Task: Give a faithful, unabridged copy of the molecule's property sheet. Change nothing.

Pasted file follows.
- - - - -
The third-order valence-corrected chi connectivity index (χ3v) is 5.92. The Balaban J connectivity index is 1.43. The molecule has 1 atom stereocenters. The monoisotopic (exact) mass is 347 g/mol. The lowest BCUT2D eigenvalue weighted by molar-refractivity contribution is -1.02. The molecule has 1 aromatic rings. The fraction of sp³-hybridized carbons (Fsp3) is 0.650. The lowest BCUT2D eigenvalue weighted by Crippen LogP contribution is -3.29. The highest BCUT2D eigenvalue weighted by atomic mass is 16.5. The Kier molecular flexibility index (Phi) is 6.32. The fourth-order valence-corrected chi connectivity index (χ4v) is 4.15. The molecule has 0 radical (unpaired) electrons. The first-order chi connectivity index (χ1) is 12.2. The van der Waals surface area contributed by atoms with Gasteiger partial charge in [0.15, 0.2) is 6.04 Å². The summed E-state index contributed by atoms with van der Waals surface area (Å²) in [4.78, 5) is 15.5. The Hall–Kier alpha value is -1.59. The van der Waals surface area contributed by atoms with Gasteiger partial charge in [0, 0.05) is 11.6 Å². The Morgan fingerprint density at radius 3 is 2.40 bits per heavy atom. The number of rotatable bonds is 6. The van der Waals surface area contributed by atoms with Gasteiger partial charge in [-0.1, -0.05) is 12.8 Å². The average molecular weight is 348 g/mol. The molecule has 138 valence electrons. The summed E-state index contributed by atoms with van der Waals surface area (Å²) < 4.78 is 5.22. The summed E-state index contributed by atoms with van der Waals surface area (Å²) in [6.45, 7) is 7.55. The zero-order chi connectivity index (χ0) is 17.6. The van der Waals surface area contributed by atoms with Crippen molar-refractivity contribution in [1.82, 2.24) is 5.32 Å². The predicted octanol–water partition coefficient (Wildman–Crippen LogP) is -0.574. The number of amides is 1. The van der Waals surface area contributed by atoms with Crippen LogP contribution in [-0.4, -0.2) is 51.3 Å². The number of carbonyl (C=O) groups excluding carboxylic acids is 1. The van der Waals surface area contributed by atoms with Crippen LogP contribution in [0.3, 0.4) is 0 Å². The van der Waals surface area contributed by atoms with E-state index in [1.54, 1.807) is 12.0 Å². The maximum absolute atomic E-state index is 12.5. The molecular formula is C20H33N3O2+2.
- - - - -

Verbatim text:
The third-order valence-corrected chi connectivity index (χ3v) is 5.92. The Balaban J connectivity index is 1.43. The molecule has 1 atom stereocenters. The monoisotopic (exact) mass is 347 g/mol. The lowest BCUT2D eigenvalue weighted by molar-refractivity contribution is -1.02. The molecule has 1 aromatic rings. The fraction of sp³-hybridized carbons (Fsp3) is 0.650. The lowest BCUT2D eigenvalue weighted by Crippen LogP contribution is -3.29. The highest BCUT2D eigenvalue weighted by atomic mass is 16.5. The Kier molecular flexibility index (Phi) is 6.32. The fourth-order valence-corrected chi connectivity index (χ4v) is 4.15. The molecule has 0 radical (unpaired) electrons. The first-order chi connectivity index (χ1) is 12.2. The van der Waals surface area contributed by atoms with Gasteiger partial charge in [0.15, 0.2) is 6.04 Å². The summed E-state index contributed by atoms with van der Waals surface area (Å²) in [4.78, 5) is 15.5. The Hall–Kier alpha value is -1.59. The van der Waals surface area contributed by atoms with Gasteiger partial charge in [0, 0.05) is 11.6 Å². The Morgan fingerprint density at radius 3 is 2.40 bits per heavy atom. The number of rotatable bonds is 6. The van der Waals surface area contributed by atoms with Gasteiger partial charge in [-0.1, -0.05) is 12.8 Å². The average molecular weight is 348 g/mol. The molecule has 138 valence electrons. The summed E-state index contributed by atoms with van der Waals surface area (Å²) < 4.78 is 5.22. The summed E-state index contributed by atoms with van der Waals surface area (Å²) in [6.45, 7) is 7.55. The zero-order chi connectivity index (χ0) is 17.6. The van der Waals surface area contributed by atoms with Crippen molar-refractivity contribution in [1.82, 2.24) is 5.32 Å². The predicted octanol–water partition coefficient (Wildman–Crippen LogP) is -0.574. The number of amides is 1. The van der Waals surface area contributed by atoms with Crippen LogP contribution in [-0.4, -0.2) is 51.3 Å². The number of carbonyl (C=O) groups excluding carboxylic acids is 1. The van der Waals surface area contributed by atoms with Crippen LogP contribution in [0.3, 0.4) is 0 Å². The van der Waals surface area contributed by atoms with E-state index in [1.54, 1.807) is 12.0 Å². The maximum absolute atomic E-state index is 12.5. The molecular formula is C20H33N3O2+2.